Genetic Variants Indicate 10-fold Increased Risk of Testicular Cancer

A new study including more than 25,000 men has uncovered four new genetic variants associated with increased risk of testicular cancer. Testing for these variants, combined with all 21 previously identified variants using genetic sequencing, identified men with a 10-fold higher risk of testicular cancer than the population average. This research was published in Nature Communications (2015; doi:10.1038/ncomms9690).

The research, led by scientists at The Institute of Cancer Research (ICR) in London, England, is the largest study to date of the genetics of testicular germ cell tumors, which is the most common cancer in young men. Funding for the study was provided by the Movember Foundation, ICR, and Cancer Research UK.

Researchers discovered the four new variants through analyzing the DNA of 6059 patients with testicular cancer, and compared with the DNA of 19 094 people who did not have the disease.

The sizes of the effects of some of the genetic variants associated with testicular cancer risk are quite high when compared with breast and prostate cancer, for example, where most variants each have only a very small effect. A man in the top 1% of genetic risk had a 5% lifetime risk of developing testicular cancer, more than 10 times higher than that of the average man.

There are no current treatment options that target specific genetic mutations in testicular cancer, and standard treatment with platinum-based chemotherapy has a high success rate. Indicating that the more likely application of genetic testing in testicular cancer is in diagnosing the level of risk for men yet to develop the disease, rather than in matching patients to specific treatments.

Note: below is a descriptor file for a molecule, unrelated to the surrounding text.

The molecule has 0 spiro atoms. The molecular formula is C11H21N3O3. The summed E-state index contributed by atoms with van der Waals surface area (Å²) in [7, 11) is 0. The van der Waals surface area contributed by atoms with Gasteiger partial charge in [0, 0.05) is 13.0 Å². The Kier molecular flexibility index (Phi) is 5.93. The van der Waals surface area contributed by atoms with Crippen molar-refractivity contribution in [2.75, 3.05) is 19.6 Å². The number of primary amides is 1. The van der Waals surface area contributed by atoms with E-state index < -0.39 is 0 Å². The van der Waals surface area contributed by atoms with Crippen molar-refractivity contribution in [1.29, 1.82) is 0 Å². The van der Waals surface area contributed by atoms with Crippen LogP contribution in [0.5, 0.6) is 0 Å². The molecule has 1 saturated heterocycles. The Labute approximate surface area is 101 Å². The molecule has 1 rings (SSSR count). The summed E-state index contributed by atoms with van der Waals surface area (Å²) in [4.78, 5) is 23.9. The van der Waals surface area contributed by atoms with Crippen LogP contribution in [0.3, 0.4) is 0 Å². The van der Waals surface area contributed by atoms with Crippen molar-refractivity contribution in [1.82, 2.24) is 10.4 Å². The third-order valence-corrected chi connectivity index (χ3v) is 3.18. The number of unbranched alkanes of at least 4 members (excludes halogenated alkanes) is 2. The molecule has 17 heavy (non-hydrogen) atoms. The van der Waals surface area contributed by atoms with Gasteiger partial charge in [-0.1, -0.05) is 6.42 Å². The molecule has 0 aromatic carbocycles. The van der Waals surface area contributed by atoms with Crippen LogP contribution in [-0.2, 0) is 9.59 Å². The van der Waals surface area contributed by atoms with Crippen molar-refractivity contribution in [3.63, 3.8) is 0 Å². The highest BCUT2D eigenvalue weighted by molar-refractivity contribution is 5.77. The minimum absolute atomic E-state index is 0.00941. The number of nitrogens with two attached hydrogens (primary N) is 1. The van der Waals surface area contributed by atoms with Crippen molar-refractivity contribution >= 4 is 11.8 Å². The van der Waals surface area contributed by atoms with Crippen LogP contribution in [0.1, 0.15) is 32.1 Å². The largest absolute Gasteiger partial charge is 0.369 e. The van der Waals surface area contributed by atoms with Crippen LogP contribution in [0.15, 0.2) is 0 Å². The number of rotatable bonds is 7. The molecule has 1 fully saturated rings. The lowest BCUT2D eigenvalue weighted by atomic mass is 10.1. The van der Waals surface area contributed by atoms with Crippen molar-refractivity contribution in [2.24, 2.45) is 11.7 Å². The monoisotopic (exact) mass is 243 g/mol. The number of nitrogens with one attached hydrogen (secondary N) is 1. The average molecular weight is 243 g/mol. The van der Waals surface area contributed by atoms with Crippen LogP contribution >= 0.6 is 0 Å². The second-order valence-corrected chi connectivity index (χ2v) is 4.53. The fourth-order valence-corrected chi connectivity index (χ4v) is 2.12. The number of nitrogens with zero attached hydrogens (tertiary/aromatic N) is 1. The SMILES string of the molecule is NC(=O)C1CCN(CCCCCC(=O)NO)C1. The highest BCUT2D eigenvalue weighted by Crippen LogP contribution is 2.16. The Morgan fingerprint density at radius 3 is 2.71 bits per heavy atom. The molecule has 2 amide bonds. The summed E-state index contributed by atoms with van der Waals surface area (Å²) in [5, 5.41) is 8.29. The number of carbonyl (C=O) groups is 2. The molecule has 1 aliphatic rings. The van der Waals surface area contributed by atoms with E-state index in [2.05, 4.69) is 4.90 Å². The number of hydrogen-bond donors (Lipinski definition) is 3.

However, understanding the genetic variants underlying susceptibility to testicular cancer also helps us understand the biology of the disease, which may in due course inform development of new targeted therapies that could be effective in patients resistant to platinum chemotherapy.

Carrying two copies of a single-letter change in the DNA of chromosome 16 led to a 35% increase in activity of the GSPT1 gene in men with testicular cancer compared with those who do not have testicular cancer. This gene has a role in controlling cell division and is proven to have increased activity in cancers of the breast, stomach, and prostate.

"Our study identified four new genetic risk factors for testicular cancer. Through previous studies, many led by our team at the ICR, this brings the total number of genetic variants known to be associated with testicular cancer to 25,” said Clare Turnbull, MRCP, PhD, senior researcher at ICR and honorary consultant at The Royal Marsden.

"Applying these 25 variants, we found that men in the top 1% for testicular cancer risk were at a more than 10-fold elevated risk of developing the disease compared with the average—although that still adds up to only around a 5% (1 in 20) chance of developing testicular cancer.

"In the future, if we can identify more of the genetic variation underlying testicular cancer, this sort of testing might be used clinically to help identify those at most risk of testicular cancer before they develop the disease, such that we can offer measures to help stop them from developing testicular cancer."

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